This Week in White County History, June 27-July 3



  • Jack Franklin, of Sparta, officially joined the law firm of John Knowles. The firm became known as Knowles and Franklin Law Office and was located on East Bockman Way. Franklin was a 1962 graduate of White County High School.
  • The Sparta-White County Chamber of Commerce voted to join the Nashville-Middle Tennessee Better Business Bureau.


  • A resolution authorizing preparation of a bond issue to finance the Town Creek Sewer Interceptor project was unanimously approved by the Sparta Board of Mayor and Aldermen.
  • Charles Curtiss announced his candidacy for White County commissioner of the south district. Curtiss was chief of the Cassville Volunteer Fire Department and a local brick mason.
  • Bill Floyd announced his candidacy for county commissioner for the seventh district.


  • Andrea Fuller represented White County in the National Miss Teenager Pageant held at Belmont University and placed first runner-up.
  • Bob Knight, Bob Holman, and John Cheek finished fifth place in the 4,775-mile Great American Race that ran from Charleston, South Carolina, to Costa Mesa, California. The trio raced in a 1929 Model A Ford Roadster.
  • Mr. and Mrs. Willie Davis invited friends and family to a festive party as they celebrated their 70th wedding anniversary.


  • Bluegrass at the Amphitheater drew hundreds who were excited to see Valley Grass Express perform. The venue had standing room only.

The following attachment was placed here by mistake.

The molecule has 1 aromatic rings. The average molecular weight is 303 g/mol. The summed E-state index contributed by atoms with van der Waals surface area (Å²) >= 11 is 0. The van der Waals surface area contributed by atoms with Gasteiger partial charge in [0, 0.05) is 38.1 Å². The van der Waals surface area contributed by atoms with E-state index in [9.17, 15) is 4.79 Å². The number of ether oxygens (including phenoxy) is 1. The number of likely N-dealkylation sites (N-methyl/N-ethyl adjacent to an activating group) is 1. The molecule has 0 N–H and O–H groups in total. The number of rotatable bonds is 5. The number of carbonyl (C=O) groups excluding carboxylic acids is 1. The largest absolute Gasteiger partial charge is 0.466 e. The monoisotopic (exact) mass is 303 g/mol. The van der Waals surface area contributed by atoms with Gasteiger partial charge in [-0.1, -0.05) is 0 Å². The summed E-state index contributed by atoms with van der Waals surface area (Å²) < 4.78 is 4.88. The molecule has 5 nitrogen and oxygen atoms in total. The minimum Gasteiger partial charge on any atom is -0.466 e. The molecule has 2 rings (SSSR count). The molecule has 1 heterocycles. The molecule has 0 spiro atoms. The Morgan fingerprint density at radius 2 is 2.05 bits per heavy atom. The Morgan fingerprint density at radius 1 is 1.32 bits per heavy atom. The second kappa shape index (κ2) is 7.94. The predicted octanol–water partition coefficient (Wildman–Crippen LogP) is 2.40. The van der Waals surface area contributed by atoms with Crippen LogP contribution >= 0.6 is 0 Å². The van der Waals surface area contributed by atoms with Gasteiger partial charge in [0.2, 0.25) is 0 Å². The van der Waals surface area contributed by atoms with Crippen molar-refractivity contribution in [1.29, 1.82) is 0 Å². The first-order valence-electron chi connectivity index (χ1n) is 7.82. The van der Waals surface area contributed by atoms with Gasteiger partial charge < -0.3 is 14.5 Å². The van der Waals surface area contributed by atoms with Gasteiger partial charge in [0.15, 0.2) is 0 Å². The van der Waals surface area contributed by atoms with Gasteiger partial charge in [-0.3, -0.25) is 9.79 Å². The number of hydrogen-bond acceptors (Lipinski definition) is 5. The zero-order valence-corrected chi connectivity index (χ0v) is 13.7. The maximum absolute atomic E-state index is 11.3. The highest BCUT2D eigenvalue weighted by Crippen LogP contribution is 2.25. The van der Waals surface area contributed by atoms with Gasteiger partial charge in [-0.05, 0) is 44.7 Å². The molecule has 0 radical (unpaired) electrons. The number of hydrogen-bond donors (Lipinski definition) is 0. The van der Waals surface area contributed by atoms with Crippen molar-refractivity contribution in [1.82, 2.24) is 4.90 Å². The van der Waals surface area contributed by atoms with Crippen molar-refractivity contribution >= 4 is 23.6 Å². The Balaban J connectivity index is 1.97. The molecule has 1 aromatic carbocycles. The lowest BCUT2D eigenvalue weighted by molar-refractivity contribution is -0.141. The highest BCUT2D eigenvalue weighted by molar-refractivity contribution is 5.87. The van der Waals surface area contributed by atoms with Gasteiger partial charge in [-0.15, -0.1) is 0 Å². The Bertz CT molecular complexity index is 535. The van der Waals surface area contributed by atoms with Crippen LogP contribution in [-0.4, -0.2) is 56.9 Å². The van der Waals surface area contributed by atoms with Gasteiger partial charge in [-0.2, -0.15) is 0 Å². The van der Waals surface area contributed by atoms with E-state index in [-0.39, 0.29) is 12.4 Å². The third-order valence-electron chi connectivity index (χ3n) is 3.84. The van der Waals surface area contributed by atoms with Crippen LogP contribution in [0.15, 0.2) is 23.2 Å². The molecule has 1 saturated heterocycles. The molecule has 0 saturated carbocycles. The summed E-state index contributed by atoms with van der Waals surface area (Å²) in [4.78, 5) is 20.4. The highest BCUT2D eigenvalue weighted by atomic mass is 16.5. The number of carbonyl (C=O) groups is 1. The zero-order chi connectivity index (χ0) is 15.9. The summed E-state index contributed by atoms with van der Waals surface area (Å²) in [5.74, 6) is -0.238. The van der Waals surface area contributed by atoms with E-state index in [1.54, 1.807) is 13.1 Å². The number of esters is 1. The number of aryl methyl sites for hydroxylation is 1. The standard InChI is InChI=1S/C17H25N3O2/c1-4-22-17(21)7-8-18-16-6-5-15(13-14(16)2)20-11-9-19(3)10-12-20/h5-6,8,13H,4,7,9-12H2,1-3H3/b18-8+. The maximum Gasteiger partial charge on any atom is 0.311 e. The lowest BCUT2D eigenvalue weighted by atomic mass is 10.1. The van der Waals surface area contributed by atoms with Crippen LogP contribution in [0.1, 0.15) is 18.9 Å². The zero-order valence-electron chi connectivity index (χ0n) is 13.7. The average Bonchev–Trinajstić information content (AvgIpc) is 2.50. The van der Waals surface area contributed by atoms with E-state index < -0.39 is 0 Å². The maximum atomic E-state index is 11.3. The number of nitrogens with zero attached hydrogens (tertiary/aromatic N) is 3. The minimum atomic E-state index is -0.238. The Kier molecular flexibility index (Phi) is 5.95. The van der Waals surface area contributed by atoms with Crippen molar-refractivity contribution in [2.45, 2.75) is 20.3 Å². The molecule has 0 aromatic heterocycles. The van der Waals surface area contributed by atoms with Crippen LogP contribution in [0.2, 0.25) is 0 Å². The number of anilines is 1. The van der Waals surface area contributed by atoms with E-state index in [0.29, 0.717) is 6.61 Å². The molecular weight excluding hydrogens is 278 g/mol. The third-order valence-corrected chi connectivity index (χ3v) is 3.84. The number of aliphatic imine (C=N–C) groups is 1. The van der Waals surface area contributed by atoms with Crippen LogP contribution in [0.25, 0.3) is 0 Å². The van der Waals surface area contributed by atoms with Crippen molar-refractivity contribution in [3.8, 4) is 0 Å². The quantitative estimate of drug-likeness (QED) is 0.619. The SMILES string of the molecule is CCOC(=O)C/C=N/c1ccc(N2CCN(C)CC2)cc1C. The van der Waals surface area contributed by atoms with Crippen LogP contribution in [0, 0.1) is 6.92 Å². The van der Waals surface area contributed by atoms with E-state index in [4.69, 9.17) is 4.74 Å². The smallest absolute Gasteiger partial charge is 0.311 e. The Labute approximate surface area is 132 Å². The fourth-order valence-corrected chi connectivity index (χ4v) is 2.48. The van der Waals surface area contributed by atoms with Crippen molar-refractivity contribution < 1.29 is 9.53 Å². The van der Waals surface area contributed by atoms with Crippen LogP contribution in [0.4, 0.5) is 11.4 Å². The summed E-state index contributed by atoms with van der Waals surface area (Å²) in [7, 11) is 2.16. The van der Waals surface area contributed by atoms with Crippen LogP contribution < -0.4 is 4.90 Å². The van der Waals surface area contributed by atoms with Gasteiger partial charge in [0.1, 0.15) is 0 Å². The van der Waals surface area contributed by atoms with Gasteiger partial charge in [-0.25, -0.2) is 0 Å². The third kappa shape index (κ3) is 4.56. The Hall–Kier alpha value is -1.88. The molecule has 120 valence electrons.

• A group of White County citizens combined forces to mount a write-in campaign for current sheriff Guy Goff. Goff was defeated in the May primary, losing to former Deputy James O’Conner.
  • Jerry Denton, of Quebeck, announced his candidacy for county commissioner for the fifth district.


  • Junior Garcia, 19, 0f Texas, passed through Sparta as part of his 37 day, 1369-mile journey from Texas to Washington, D.C. to pray for the nation’s leaders. Garcia, who was a college student studying to become a physician’s assistant, carried a large wooden cross for the entirety of his journey.
  • The Tennessee Board of Regents unanimously recommended tuition hikes at its six universities, including Tennessee Tech in Cookeville. The university increased maintenance and tuition fees 9.8 percent the previous year and the Board of Regents recommended another 6% increase.
  • Firefighters from across the county responded to a large forest fire that erupted in the Bridgestone-Firestone Centennial Wilderness, on June 29. It was reported the flames were jumping 50 yards at a time. Firefighting airplanes flew overhead to halt the spread of the fire.


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